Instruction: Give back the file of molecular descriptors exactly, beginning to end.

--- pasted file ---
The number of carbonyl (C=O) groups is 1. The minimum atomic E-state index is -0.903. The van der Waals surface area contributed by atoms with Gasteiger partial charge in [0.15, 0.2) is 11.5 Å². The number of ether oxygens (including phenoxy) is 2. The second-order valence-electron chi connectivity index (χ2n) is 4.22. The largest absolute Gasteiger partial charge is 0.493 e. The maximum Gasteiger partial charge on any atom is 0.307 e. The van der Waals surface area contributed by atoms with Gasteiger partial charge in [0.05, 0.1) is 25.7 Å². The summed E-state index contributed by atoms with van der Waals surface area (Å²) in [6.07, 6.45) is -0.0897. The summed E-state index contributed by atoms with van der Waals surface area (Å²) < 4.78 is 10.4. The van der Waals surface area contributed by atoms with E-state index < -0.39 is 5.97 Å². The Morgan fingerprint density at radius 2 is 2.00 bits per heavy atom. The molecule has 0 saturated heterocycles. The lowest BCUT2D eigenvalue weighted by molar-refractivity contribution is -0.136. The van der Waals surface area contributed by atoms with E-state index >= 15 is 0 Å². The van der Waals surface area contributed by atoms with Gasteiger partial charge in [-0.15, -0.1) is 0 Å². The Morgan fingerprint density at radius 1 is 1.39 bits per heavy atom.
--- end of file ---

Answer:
The number of carbonyl (C=O) groups is 1. The minimum atomic E-state index is -0.903. The van der Waals surface area contributed by atoms with Gasteiger partial charge in [0.15, 0.2) is 11.5 Å². The number of ether oxygens (including phenoxy) is 2. The second-order valence-electron chi connectivity index (χ2n) is 4.22. The largest absolute Gasteiger partial charge is 0.493 e. The maximum Gasteiger partial charge on any atom is 0.307 e. The van der Waals surface area contributed by atoms with Gasteiger partial charge in [0.05, 0.1) is 25.7 Å². The summed E-state index contributed by atoms with van der Waals surface area (Å²) in [6.07, 6.45) is -0.0897. The summed E-state index contributed by atoms with van der Waals surface area (Å²) < 4.78 is 10.4. The van der Waals surface area contributed by atoms with E-state index < -0.39 is 5.97 Å². The Morgan fingerprint density at radius 2 is 2.00 bits per heavy atom. The molecule has 0 saturated heterocycles. The lowest BCUT2D eigenvalue weighted by molar-refractivity contribution is -0.136. The van der Waals surface area contributed by atoms with E-state index >= 15 is 0 Å². The van der Waals surface area contributed by atoms with Gasteiger partial charge in [-0.15, -0.1) is 0 Å². The Morgan fingerprint density at radius 1 is 1.39 bits per heavy atom.